Weekly Poll: #1: Motherboard/ CPU price split for new build?

This is the first weekly poll.
This was the initial thread and I would ask that anyone interested in posting an idea about future polls, please post them on this thread, which I will check before my next poll.

This weeks poll will entice discussion around motherboard quality versus purchasing a slightly more powerful CPU or if the value of an expensive motherboard is worth the cost.

In general, what ratio should be spent on motherboard/CPU in a computer build where the CPU and motherboard will add up to ~$400?.
-Use modern day motherboard quality at pricepoints in general for comparison
-Please leave brand flamewars out.
-Vote for one in each section. You have two votes
-Discuss your outlook of the importance of the motherboard on the system and why or if someone should compensate their CPU for a better motherboard, considering the cheap motherboard has the basics of bios options, a decent chipset, 4/6 memory slots and the amount of expansion slots the person needs.
8 answers Last reply
More about weekly poll motherboard price split build
  1. Men need more power than they know what to do with and as soon as they know what to do with it, they're ready for more....
  2. Interesting poll - I've always been of the thinking that a high performance CPU and a solid, reliable motherboard is the best combination. Personally I wouldn't spend as much on the mobo as I would on the CPU but then I don't really overclock either.
  3. I've noticed that quite a number of people have voted for the more expensive motherboards, even for an average joe; I am interested in their reasoning.
  4. Good question - Made me think a little. :p

    For Enthusiasts/overclockers, I voted $160mobo/$240 CPU, and lean towards a 50/50 split. Said 50/50 may be achievable depending on what is on sale, and when; and with the understanding that an Enthusiast would either already know, or would take the time to educate themselves as to the differences available to them at the time.

    The reasoning being that the (hopefully) better mobo would provide a the more stable environment and have the Bios adjustability necessary to push greater overclocking efforts.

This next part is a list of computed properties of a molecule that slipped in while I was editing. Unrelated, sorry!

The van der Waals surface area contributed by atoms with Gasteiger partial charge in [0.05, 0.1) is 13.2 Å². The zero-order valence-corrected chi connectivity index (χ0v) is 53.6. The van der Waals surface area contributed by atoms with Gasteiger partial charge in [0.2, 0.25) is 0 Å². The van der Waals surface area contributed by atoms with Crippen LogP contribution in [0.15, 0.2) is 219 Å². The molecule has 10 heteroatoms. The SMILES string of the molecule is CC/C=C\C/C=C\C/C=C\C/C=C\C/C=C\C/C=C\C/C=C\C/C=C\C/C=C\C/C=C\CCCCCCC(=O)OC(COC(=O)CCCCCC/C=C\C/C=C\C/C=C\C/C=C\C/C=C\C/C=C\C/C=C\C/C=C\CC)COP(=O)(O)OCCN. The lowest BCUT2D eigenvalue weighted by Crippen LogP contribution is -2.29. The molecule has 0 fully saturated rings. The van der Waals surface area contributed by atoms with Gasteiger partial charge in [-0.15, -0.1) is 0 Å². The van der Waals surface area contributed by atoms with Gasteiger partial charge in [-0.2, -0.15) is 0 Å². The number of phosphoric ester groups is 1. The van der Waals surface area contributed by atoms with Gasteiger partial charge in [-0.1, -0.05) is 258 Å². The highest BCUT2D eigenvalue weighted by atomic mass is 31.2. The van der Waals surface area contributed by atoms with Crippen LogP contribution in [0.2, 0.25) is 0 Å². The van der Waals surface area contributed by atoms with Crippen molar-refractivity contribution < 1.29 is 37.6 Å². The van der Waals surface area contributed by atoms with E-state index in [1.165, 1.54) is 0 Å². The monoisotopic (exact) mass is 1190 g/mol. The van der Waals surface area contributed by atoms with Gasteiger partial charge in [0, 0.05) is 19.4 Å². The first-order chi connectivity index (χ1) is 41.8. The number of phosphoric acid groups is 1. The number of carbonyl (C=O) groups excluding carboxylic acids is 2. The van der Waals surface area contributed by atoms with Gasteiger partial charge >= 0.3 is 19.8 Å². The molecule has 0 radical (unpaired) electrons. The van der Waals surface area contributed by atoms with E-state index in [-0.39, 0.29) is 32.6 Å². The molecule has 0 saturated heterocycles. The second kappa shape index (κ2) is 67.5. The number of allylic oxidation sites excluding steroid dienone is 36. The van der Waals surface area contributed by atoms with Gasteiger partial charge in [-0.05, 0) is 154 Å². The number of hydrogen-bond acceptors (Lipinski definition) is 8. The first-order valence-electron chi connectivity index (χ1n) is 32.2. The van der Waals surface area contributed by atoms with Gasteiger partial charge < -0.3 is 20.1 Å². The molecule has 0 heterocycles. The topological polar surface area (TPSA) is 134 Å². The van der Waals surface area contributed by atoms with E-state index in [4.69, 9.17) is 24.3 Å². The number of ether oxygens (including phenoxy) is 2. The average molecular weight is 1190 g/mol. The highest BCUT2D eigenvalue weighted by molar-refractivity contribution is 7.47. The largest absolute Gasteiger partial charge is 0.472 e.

A more casual user/builder will likely not avail themselves of the added adjustability, nor push the system quite as hard. So I weighted towards a (slightly) better processor and more basic Mobo.


    (Personally, I'm kind of nuts and tend to "(over?)spend now" in order that said system would serve better/longer. Basically, I'm knowledgable enough about my own personality that I know - if a bug gets into my head that I want "X" thing for "Feature 2" - then that thought festers until I end up spending the money twice. And that usually ends up costing more than if I had just gone whole hog the first time.)
  5. I personally have never spent $400 on a cpu/motherboard combo, most I've spent is about $300. However I did vote and went with $120 board for the enthusiast and $80 board for the average joe. $120 is plenty for a good AM3 board with all the features I need. Than that average joe would get a cheaper board since you can find good mATX boards around $80 since you won't need great OC abilities or crossfire, and it'll enable them to get the best cpu possible.
  6. I live near frys, and $200 will get you a decent combo. But I often spend less than $75 for a mid range cpu and low end board.
  7. I would do $100 on the motherboard and $150 max on the CPU. I don't need anything high end.
  8. for the average joe, i dont recommend a high end board, sold a high end oard to an average joe who didnt know how to set ram timings and in his intelligence bought high end overclocking ram, told me he wanted his money back because my board is unstable got it back today and now it wont even power up, average joe needs something cheap that will set everything for him automatically, once the average joe gets into the bios on a high end board, its over
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